Last week NPR aired a story about a man named Robert Collins who had to give an interviewer his Facebook username and password in order to get hired at the Maryland Department of Corrections. Since then, the issue of whether or not it’s appropriate for employers to do such a thing has been a hot discussion. Even Facebook itself came out with a statement warning that sharing or soliciting a Facebook password is a violation of Facebook’s Statement of Rights and Responsibilities.
Clearly snooping around in someone’s Facebook account is an invasion of privacy—there’s no question of that. But when I first heard the NPR piece two things occurred to me.
First, I’d never work for a company that would make the request. It’s creepy and communicates a high level of paranoia and mistrust.
Second, if someone were—for whatever reason—to try to dig up some dirt on me that way, he wouldn’t succeed. That’s because I’m really, really careful about what I post on social networks.
Or so I thought.
Tracking your online reputation
After getting a tip about how great the platform is, I thought I’d give Secure.me a whirl. The company claims to be able to easily control your privacy online.
Talk about giving a company access to your account—after using my Facebook credentials to quickly sign into Secure.me, the site scanned everything done, posted, shared, liked, and discussed on Facebook by my friends and me. The process was thorough—it took several minutes to complete.
When finished, Secure.me alerted me that within my Facebook account it found 49 threats to my online reputation, the vast majority because I use apps to post content to Facebook; apparently Secure.me doesn’t like the idea of giving apps permission to share everything I’m doing.
Nothing to argue with there, especially with some of the news reading apps like Washington Post Social Reader. I don’t want everyone knowing what I’m reading because, frankly, sometimes I peruse stupid or bizarre stuff. (Just yesterday one of my friends posted a story about how actress January Jones ate her own placenta and yes, I got sucked into reading it.)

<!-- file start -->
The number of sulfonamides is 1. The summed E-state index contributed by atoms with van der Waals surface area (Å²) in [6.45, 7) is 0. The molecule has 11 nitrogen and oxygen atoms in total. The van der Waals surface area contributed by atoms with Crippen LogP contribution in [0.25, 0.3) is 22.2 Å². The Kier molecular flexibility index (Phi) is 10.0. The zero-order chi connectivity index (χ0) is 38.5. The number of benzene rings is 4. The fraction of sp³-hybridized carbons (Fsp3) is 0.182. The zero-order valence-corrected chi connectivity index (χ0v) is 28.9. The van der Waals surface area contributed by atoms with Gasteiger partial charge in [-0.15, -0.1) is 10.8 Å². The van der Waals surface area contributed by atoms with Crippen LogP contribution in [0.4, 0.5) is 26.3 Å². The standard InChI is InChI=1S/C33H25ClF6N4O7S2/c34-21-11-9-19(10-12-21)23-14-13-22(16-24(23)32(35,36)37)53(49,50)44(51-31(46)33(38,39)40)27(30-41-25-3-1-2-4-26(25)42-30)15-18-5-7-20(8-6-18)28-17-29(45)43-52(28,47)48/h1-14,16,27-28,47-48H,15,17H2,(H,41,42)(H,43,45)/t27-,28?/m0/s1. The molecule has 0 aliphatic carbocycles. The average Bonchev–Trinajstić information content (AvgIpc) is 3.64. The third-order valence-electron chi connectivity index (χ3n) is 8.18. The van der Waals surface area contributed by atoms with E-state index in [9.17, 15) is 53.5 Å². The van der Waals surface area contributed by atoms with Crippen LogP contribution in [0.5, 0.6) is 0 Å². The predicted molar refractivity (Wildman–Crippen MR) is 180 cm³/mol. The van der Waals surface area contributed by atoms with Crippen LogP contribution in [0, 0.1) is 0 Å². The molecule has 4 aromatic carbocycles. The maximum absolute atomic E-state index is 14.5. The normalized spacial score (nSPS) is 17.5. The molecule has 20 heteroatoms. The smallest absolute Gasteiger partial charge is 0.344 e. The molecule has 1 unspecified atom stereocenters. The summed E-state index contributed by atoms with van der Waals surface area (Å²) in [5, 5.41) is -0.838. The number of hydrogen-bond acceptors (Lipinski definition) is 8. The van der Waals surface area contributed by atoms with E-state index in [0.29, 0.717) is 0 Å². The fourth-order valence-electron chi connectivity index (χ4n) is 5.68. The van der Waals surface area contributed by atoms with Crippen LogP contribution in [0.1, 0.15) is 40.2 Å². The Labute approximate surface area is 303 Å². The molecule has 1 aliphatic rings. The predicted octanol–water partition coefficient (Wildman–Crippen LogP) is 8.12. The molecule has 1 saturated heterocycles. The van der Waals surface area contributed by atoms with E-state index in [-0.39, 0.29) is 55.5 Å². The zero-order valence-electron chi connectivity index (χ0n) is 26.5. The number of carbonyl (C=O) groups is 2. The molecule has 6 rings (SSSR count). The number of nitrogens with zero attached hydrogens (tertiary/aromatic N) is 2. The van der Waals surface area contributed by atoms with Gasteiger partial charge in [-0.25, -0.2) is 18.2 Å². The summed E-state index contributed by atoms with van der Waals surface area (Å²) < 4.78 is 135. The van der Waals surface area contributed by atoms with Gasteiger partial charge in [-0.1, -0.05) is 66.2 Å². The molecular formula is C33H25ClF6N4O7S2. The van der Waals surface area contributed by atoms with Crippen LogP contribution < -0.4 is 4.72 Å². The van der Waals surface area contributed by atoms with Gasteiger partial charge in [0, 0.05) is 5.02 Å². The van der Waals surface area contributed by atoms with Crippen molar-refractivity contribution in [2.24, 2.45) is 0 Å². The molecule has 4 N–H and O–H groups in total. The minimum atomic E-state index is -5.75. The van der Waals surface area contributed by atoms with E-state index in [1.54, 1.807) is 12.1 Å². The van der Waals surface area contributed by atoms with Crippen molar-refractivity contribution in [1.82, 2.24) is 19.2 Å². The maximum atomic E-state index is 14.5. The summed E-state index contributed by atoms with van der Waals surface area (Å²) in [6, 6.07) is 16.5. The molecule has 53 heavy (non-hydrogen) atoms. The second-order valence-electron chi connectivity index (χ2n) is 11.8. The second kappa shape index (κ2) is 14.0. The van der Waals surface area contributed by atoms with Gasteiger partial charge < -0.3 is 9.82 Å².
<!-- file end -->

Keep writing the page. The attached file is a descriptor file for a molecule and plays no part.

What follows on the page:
Friends' reputations matter, too
Other findings: Two of my friends had shared harmful links and another two posted questionable content. Why does it matter what my friends are posting? I suppose the kinds of people I associate with online could reflect upon my character.
Secure.me also alerted me to the fact that listing my political affiliation as “jaded” is a high threat to my privacy and could hurt my reputation. Well, I hadn’t thought of that. Am I going to change it? I’ll think about it. Leaving the field empty is probably a better bet considering the divisive nature of politics, but that’s just me. If politics are your passion you’re probably more willing to risk alienating some people who disagree with your ideologies.
Secure.me also doesn’t like that on several occasions I shared my exact location with a geo-tagged post. I’m not worried at all about this. Those posts were at restaurants that I don’t frequent often. Stalkers and crazy people will never find me because of geo-tags. I don’t ever use them at home or in places where I frequently hang out. If you’re smart, you’ll do the same.
Overall, I found Secure.me to be very helpful. If you’re cautious like me, you probably will, as well.
The problem is, most people aren’t careful about what they share. And that’s why the thought of having someone poking around behind the curtain of their Facebook accounts is so unnerving to some people.
What’s your take? Is the over-sharing of information a problem? Or am I just too cautious for my own good? I would love to hear your thoughts.